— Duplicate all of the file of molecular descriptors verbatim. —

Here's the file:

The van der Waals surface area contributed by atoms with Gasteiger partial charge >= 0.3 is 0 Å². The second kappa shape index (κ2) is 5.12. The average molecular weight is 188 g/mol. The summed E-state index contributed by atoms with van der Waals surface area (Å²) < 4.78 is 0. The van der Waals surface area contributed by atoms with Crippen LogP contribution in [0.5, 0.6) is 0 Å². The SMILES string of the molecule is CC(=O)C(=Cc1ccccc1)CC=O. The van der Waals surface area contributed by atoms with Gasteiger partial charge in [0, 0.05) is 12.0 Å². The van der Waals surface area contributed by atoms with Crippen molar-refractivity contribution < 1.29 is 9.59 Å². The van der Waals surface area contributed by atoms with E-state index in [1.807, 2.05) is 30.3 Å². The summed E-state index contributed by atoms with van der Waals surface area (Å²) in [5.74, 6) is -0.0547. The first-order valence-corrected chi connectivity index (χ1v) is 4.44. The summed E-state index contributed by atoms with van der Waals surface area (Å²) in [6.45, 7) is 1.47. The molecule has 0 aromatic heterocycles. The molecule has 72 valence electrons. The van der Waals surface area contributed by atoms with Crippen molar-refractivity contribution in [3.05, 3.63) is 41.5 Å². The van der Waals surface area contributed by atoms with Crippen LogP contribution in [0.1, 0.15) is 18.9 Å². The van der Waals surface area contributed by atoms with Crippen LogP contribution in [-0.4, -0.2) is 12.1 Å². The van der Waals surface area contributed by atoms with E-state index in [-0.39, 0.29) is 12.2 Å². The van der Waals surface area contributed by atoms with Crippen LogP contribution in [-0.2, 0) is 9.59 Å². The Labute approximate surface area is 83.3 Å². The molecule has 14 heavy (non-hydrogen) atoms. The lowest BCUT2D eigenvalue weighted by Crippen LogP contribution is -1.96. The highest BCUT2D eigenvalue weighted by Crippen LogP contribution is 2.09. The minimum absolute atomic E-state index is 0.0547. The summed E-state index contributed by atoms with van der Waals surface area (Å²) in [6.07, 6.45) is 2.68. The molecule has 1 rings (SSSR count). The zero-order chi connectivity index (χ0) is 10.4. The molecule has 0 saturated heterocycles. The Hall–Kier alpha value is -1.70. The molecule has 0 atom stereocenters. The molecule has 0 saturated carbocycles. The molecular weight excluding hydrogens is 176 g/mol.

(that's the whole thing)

The van der Waals surface area contributed by atoms with Gasteiger partial charge >= 0.3 is 0 Å². The second kappa shape index (κ2) is 5.12. The average molecular weight is 188 g/mol. The summed E-state index contributed by atoms with van der Waals surface area (Å²) < 4.78 is 0. The van der Waals surface area contributed by atoms with Crippen LogP contribution in [0.5, 0.6) is 0 Å². The SMILES string of the molecule is CC(=O)C(=Cc1ccccc1)CC=O. The van der Waals surface area contributed by atoms with Gasteiger partial charge in [0, 0.05) is 12.0 Å². The van der Waals surface area contributed by atoms with Crippen molar-refractivity contribution < 1.29 is 9.59 Å². The van der Waals surface area contributed by atoms with E-state index in [1.807, 2.05) is 30.3 Å². The summed E-state index contributed by atoms with van der Waals surface area (Å²) in [5.74, 6) is -0.0547. The first-order valence-corrected chi connectivity index (χ1v) is 4.44. The summed E-state index contributed by atoms with van der Waals surface area (Å²) in [6.45, 7) is 1.47. The molecule has 0 aromatic heterocycles. The molecule has 72 valence electrons. The van der Waals surface area contributed by atoms with Crippen molar-refractivity contribution in [3.05, 3.63) is 41.5 Å². The van der Waals surface area contributed by atoms with Crippen LogP contribution in [0.1, 0.15) is 18.9 Å². The van der Waals surface area contributed by atoms with Crippen LogP contribution in [-0.4, -0.2) is 12.1 Å². The van der Waals surface area contributed by atoms with E-state index in [-0.39, 0.29) is 12.2 Å². The van der Waals surface area contributed by atoms with Crippen LogP contribution in [-0.2, 0) is 9.59 Å². The Labute approximate surface area is 83.3 Å². The molecule has 14 heavy (non-hydrogen) atoms. The lowest BCUT2D eigenvalue weighted by Crippen LogP contribution is -1.96. The highest BCUT2D eigenvalue weighted by Crippen LogP contribution is 2.09. The minimum absolute atomic E-state index is 0.0547. The summed E-state index contributed by atoms with van der Waals surface area (Å²) in [6.07, 6.45) is 2.68. The molecule has 1 rings (SSSR count). The zero-order chi connectivity index (χ0) is 10.4. The molecule has 0 saturated heterocycles. The Hall–Kier alpha value is -1.70. The molecule has 0 atom stereocenters. The molecule has 0 saturated carbocycles. The molecular weight excluding hydrogens is 176 g/mol.